Oh, Michael

Mr. Pollan talks about his food rules on NPR program "Earth Eats." Here's a snippet:

Animals die even if you eat vegetables. That is the nature of farming. There is a certain sacrifice involved. I think that, though, a limited amount of animal agriculture is really important because you know, to have a truly sustainable farm, one where you close the nutrient loop, you will need animals to do it.

The best farming systems are ones where animals and plants are put into a synergistic relationship. Animals eat the crop waste, and the animals provide fertility to the crops. Without animals, it’s hard to think that we’ll get enough nitrogen on our fields. It’s not the only way, but it’s a very important source of nitrogen.

And there are many people who don’t do well on a vegetarian or vegan diet, that for them, meat is a very nutritious food. So, I’m not prepared to give up meat. I don’t think we need to give up meat, but we certainly need to change the way we raise meat and diminish the amount of it in our diet.

I do know some vegetarians and vegans who don't really pay attention to the origins of their food (e.g. Oreos). For me, the source of my food is of the utmost importance and I always read labels, remain loyal to ecologically friendly, small food producers and always support local farmers and/or grow my own food. The reason I'm vegan: I don't really like meat and don't agree with how it's produced on mass scale. I may be slapped by the vegan police for writing this, but, if my family or friends want free-range eggs or locally raised meats, I'd be happy to buy it for them if I know where it comes from. This doesn't mean I'm going to eat it, but it's the first step in helping them to start a new ethical eating regime.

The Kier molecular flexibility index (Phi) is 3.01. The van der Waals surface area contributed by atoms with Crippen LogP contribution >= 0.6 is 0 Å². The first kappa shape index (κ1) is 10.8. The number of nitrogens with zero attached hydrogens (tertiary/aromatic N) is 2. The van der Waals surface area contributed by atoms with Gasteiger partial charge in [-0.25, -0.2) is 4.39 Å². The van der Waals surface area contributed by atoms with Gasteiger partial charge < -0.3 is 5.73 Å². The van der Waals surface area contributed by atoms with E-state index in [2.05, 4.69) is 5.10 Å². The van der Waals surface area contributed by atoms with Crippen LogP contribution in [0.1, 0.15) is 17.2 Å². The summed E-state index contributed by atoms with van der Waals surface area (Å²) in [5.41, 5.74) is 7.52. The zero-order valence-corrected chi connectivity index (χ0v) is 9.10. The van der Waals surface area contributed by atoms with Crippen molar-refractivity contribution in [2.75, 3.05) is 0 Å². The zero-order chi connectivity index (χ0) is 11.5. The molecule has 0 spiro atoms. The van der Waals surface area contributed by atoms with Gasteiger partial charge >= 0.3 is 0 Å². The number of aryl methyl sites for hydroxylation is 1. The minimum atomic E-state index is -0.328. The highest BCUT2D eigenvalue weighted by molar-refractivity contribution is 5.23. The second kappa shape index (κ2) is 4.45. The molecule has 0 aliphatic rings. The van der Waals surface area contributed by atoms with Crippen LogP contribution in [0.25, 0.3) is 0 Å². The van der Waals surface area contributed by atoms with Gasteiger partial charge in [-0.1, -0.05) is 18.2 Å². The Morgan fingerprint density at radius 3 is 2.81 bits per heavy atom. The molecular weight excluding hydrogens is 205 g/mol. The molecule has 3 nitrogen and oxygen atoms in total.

Even if you're vegetarian, be a discriminating eater and ask questions! Not just the obvious ones about the existence of animal by-products, but how and where you food is grown. It's great if we can convert some of our friends to meat-free lifestyles, but it can't be the end-all if we want to create a dialogue on and enact change to our food system.